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October 2016

Breast Cancer Awareness Month

Peninsula Daily News & Sequim Gazette “We bring in top tier Seattle entertainment, feature ‘pink drink’ specials, run raffles, giveaways and more. “It’s really about having a great time, wearing pink, and spreading awareness,” he said. Special musical guests Notorious 253 will perform favorite hits throughout the evening. “A great sense of community is important when battling The sixth annual Pink Party for Breast Cancer Aware- something that has affected so many people around us,” ness will take place at 7 Cedars Casino, 270756 U.S. Cathro said. “In hosting the Pink Party, we hope to further Highway 101, Blyn, on Saturday, Oct. 15. spread awareness in our community, as well as raise funds From 8 p.m. to 1 a.m., the casino and Club Seven pres- for the research and treatment of breast cancer.” ent the event, officially called Pink Party 6: Passionately The breast cancer awareness event also boasts VIP Pink for the Cure! bottle service sections, drink specials, party favors, Anyone ages 21 and older is encouraged to wear pink themed decor and more. and “party for a cure.” “If you have been or know somebody who has been Wear pink and $5 per person — for the first 200 affected by breast cancer, this is a great way to show attendees — will be donated to the Olympic Medical your support, spread awareness and party for a cure,” Cancer Center, courtesy of 7 Cedars Casino. Cathro said. There is no cover charge. For more information about VIP bottle service sec“The 7 Cedars Pink Party is an event we host every tions, email vip@7cedarsresort.com. For more informaOctober to raise awareness and funds for breast cancer tion on the Pink Party 6: Passionately Pink for the Cure! research,” said Tristan Cathro, marketing assistant at 7 event, contact Cathro at tcathro@7cedarsresort.com or Cedars Casino. 360-582-2489, or visit www.7cedarsresort.com.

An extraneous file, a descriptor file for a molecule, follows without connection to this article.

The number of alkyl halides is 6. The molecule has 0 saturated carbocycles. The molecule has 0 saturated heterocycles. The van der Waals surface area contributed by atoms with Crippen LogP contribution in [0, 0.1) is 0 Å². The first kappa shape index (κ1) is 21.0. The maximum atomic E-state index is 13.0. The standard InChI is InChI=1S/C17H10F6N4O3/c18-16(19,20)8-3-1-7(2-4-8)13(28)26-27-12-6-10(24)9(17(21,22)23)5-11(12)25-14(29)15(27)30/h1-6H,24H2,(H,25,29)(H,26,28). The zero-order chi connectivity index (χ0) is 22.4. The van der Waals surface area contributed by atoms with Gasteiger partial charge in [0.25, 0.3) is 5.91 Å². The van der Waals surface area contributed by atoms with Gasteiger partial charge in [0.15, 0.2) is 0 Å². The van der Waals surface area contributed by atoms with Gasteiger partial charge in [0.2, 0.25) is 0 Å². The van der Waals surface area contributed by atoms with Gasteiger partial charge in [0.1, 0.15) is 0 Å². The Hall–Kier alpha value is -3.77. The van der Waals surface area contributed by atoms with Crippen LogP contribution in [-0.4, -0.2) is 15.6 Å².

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Three golden rules to remember: